I moved back home last March, a week before the lockdown was announced and we stayed there until mid-July. I’d never really experienced living at home as a graduate, but I had to do it and during a pandemic.
The hardest part about moving home, was having to move out again. I’d got settled back into my family home and then in July moved out to London again, which felt really hard. It felt like making the big move out, to independence and away from familiarity, for the first time again.
But on the other hand, I’ve really enjoyed…
Having time to rest
I’ve never had so much time on my hands. There’s been none of that “oh no Monday is my only free evening this week” pressure to rest. There’s been lots of opportunity to chill out, even if my thoughts have been whirring the whole time or I’ve had a worry niggling at the back of my mind.
This has given me a lot of insight into what I enjoy doing when resting, what activities truly allow me to switch off, and just how important rest is.
Thinking about the future and what I want from it
It’s definitely been a year of reflection. Being able – or forced – to take a step back from our usual lives has given us a chance to reflect on what we did and didn’t enjoy.
For me, I’ve realised just how precious time is and I’m going to try to be a lot wiser about what plans I make and how I spend my free time.
It’s also shown me a lot of things career wise, from how much I do enjoy having time to switch off, to how much I really miss the office and being with my colleagues face to face.
It’s been lovely to have this time to really think about how I want to spend the next few years, and I really hope there are no lockdowns in my future.
Spending time with family
This was something I didn’t think I’d fully encounter again. I’d moved out of my family home, and so had my older brother, so I really couldn’t have pictured a time where we’d all be back under one roof, with my boyfriend too.
I can’t lie, but I did really enjoy the first month or two of last year’s lockdown. The weather was glorious, I was back home with my family, boyfriend and Henry, our 13-year old black Lab, I was on furlough for three weeks and I was spending barely any money. It felt quite exciting at that point in the pandemic, and I do feel very privileged to have been able to enjoy that and not have much to worry about other than loved ones’ health.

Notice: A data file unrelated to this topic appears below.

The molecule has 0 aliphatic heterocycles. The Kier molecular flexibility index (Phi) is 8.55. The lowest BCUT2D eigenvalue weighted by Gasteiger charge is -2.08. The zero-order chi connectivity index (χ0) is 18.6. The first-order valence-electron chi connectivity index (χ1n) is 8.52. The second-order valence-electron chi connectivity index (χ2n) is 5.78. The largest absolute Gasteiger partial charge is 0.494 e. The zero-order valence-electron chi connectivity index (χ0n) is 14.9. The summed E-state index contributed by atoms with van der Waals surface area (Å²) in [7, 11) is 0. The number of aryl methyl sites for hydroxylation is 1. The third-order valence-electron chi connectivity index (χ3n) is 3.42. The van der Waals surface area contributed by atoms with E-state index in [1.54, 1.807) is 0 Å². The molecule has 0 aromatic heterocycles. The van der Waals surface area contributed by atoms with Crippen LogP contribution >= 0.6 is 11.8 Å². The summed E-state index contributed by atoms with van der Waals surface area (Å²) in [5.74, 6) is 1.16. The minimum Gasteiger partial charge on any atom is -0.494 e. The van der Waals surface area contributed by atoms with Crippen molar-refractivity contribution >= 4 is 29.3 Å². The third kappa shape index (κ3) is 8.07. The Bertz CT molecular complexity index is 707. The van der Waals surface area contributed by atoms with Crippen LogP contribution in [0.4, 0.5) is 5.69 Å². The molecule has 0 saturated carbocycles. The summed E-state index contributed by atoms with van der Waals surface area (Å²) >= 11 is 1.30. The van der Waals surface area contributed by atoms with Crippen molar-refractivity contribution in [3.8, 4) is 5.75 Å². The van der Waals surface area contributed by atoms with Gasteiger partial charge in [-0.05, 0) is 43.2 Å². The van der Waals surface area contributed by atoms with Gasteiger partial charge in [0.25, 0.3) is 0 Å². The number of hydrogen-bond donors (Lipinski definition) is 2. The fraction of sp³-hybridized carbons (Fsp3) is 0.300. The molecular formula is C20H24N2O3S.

I’m very grateful that I’ve had that bonus time with my family, and that wouldn’t have happened if it wasn’t for the pandemic.
Learning more about myself and what I enjoy
And to top it off, I’ve learnt so much about myself.
In the first lockdown, I became really aware of how much I was using being busy to avoid my emotions. I didn’t really take much time to switch off, and I realised that I was using being busy as a coping mechanism. After a few months, I finally confronted this and can now do absolutely nothing without feeling anxious or overwhelmed by emotion.
Without the ability to go out and enjoy all that the world has to offer, I have learnt a lot about what I enjoy doing when there really isn’t that much to do. At one point, writing had such a huge place in my life, and I was constantly writing blogs and other ramblings. Then I really found my peace with journaling, allowing me to express my feelings on paper and keep track of my life. Recently, it’s been reading. Reading has allowed me to have the downtime that I didn’t give myself in the first lockdown while I was busy with my blogging.
Going forward, I feel a lot more aware of exactly what pastimes I enjoy and want to keep a place for when ‘normal’ life returns.
What’s something that you’ve enjoyed or struggled with during the last year of lockdowns?